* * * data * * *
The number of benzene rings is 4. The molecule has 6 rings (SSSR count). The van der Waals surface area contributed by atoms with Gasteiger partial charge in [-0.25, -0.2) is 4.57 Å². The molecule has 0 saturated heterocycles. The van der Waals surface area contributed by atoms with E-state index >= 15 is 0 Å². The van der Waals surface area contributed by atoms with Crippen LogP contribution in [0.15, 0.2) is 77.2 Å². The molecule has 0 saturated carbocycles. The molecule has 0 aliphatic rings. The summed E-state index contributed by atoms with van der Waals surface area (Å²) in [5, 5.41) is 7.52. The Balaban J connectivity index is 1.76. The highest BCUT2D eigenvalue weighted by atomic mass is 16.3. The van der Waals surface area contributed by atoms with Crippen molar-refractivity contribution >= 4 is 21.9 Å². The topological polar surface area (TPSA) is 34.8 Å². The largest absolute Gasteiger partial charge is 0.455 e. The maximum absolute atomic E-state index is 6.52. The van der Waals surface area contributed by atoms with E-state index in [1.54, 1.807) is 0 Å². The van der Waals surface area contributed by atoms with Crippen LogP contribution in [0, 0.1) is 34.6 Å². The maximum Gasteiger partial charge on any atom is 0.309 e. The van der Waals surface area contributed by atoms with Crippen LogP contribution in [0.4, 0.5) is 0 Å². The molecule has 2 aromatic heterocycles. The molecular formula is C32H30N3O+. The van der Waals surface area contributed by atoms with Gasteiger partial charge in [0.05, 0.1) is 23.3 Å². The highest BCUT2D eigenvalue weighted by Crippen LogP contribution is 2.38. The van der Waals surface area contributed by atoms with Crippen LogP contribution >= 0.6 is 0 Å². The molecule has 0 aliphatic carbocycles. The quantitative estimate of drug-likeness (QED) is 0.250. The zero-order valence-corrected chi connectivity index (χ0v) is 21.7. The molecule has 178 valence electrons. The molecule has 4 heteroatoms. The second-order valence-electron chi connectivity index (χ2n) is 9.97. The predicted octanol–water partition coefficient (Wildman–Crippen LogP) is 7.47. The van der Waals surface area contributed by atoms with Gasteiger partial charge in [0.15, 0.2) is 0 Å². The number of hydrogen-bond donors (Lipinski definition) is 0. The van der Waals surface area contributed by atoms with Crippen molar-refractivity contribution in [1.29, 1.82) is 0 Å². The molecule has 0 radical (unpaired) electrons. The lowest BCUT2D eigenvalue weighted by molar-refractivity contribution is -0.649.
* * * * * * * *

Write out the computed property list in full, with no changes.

The number of benzene rings is 4. The molecule has 6 rings (SSSR count). The van der Waals surface area contributed by atoms with Gasteiger partial charge in [-0.25, -0.2) is 4.57 Å². The molecule has 0 saturated heterocycles. The van der Waals surface area contributed by atoms with E-state index >= 15 is 0 Å². The van der Waals surface area contributed by atoms with Crippen LogP contribution in [0.15, 0.2) is 77.2 Å². The molecule has 0 saturated carbocycles. The molecule has 0 aliphatic rings. The summed E-state index contributed by atoms with van der Waals surface area (Å²) in [5, 5.41) is 7.52. The Balaban J connectivity index is 1.76. The highest BCUT2D eigenvalue weighted by atomic mass is 16.3. The van der Waals surface area contributed by atoms with Crippen molar-refractivity contribution >= 4 is 21.9 Å². The topological polar surface area (TPSA) is 34.8 Å². The largest absolute Gasteiger partial charge is 0.455 e. The maximum absolute atomic E-state index is 6.52. The van der Waals surface area contributed by atoms with E-state index in [1.54, 1.807) is 0 Å². The van der Waals surface area contributed by atoms with Crippen LogP contribution in [0, 0.1) is 34.6 Å². The maximum Gasteiger partial charge on any atom is 0.309 e. The van der Waals surface area contributed by atoms with Crippen LogP contribution in [0.4, 0.5) is 0 Å². The molecule has 2 aromatic heterocycles. The molecular formula is C32H30N3O+. The van der Waals surface area contributed by atoms with Gasteiger partial charge in [0.05, 0.1) is 23.3 Å². The highest BCUT2D eigenvalue weighted by Crippen LogP contribution is 2.38. The van der Waals surface area contributed by atoms with Crippen LogP contribution >= 0.6 is 0 Å². The molecule has 0 aliphatic carbocycles. The quantitative estimate of drug-likeness (QED) is 0.250. The zero-order valence-corrected chi connectivity index (χ0v) is 21.7. The molecule has 178 valence electrons. The molecule has 4 heteroatoms. The second-order valence-electron chi connectivity index (χ2n) is 9.97. The predicted octanol–water partition coefficient (Wildman–Crippen LogP) is 7.47. The van der Waals surface area contributed by atoms with Gasteiger partial charge in [0.15, 0.2) is 0 Å². The number of hydrogen-bond donors (Lipinski definition) is 0. The van der Waals surface area contributed by atoms with Crippen molar-refractivity contribution in [1.29, 1.82) is 0 Å². The molecule has 0 radical (unpaired) electrons. The lowest BCUT2D eigenvalue weighted by molar-refractivity contribution is -0.649.